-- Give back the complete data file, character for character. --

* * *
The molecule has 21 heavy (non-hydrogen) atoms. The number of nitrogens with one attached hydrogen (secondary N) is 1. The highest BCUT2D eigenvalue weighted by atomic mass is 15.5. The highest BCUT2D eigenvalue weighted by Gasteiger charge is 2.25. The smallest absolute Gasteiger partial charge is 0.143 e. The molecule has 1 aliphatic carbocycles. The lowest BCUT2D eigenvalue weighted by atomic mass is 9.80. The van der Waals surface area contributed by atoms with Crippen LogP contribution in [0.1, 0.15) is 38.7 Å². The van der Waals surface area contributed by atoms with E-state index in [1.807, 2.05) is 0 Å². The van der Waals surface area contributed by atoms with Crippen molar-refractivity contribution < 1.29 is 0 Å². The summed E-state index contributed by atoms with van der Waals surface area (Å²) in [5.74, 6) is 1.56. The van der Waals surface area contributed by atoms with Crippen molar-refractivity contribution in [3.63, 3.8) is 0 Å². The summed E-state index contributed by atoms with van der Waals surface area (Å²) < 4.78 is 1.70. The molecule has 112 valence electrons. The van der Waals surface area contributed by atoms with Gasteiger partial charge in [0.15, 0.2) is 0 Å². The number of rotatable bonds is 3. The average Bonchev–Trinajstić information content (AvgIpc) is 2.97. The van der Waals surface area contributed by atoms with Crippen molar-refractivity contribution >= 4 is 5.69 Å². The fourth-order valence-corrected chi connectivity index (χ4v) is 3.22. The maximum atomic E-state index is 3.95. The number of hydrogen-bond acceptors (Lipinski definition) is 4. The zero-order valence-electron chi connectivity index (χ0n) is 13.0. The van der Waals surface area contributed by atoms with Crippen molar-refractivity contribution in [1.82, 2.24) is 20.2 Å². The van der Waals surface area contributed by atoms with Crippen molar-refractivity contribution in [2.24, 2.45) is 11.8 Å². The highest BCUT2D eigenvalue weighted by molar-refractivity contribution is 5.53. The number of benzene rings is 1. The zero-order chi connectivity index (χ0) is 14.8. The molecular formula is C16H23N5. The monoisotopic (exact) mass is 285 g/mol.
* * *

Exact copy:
The molecule has 21 heavy (non-hydrogen) atoms. The number of nitrogens with one attached hydrogen (secondary N) is 1. The highest BCUT2D eigenvalue weighted by atomic mass is 15.5. The highest BCUT2D eigenvalue weighted by Gasteiger charge is 2.25. The smallest absolute Gasteiger partial charge is 0.143 e. The molecule has 1 aliphatic carbocycles. The lowest BCUT2D eigenvalue weighted by atomic mass is 9.80. The van der Waals surface area contributed by atoms with Crippen LogP contribution in [0.1, 0.15) is 38.7 Å². The van der Waals surface area contributed by atoms with E-state index in [1.807, 2.05) is 0 Å². The van der Waals surface area contributed by atoms with Crippen molar-refractivity contribution < 1.29 is 0 Å². The summed E-state index contributed by atoms with van der Waals surface area (Å²) in [5.74, 6) is 1.56. The van der Waals surface area contributed by atoms with Crippen molar-refractivity contribution in [3.63, 3.8) is 0 Å². The summed E-state index contributed by atoms with van der Waals surface area (Å²) < 4.78 is 1.70. The molecule has 112 valence electrons. The van der Waals surface area contributed by atoms with Gasteiger partial charge in [0.15, 0.2) is 0 Å². The number of rotatable bonds is 3. The average Bonchev–Trinajstić information content (AvgIpc) is 2.97. The van der Waals surface area contributed by atoms with Crippen molar-refractivity contribution >= 4 is 5.69 Å². The fourth-order valence-corrected chi connectivity index (χ4v) is 3.22. The maximum atomic E-state index is 3.95. The number of hydrogen-bond acceptors (Lipinski definition) is 4. The zero-order valence-electron chi connectivity index (χ0n) is 13.0. The van der Waals surface area contributed by atoms with Crippen molar-refractivity contribution in [1.82, 2.24) is 20.2 Å². The van der Waals surface area contributed by atoms with Crippen molar-refractivity contribution in [2.24, 2.45) is 11.8 Å². The highest BCUT2D eigenvalue weighted by molar-refractivity contribution is 5.53. The number of benzene rings is 1. The zero-order chi connectivity index (χ0) is 14.8. The molecular formula is C16H23N5. The monoisotopic (exact) mass is 285 g/mol.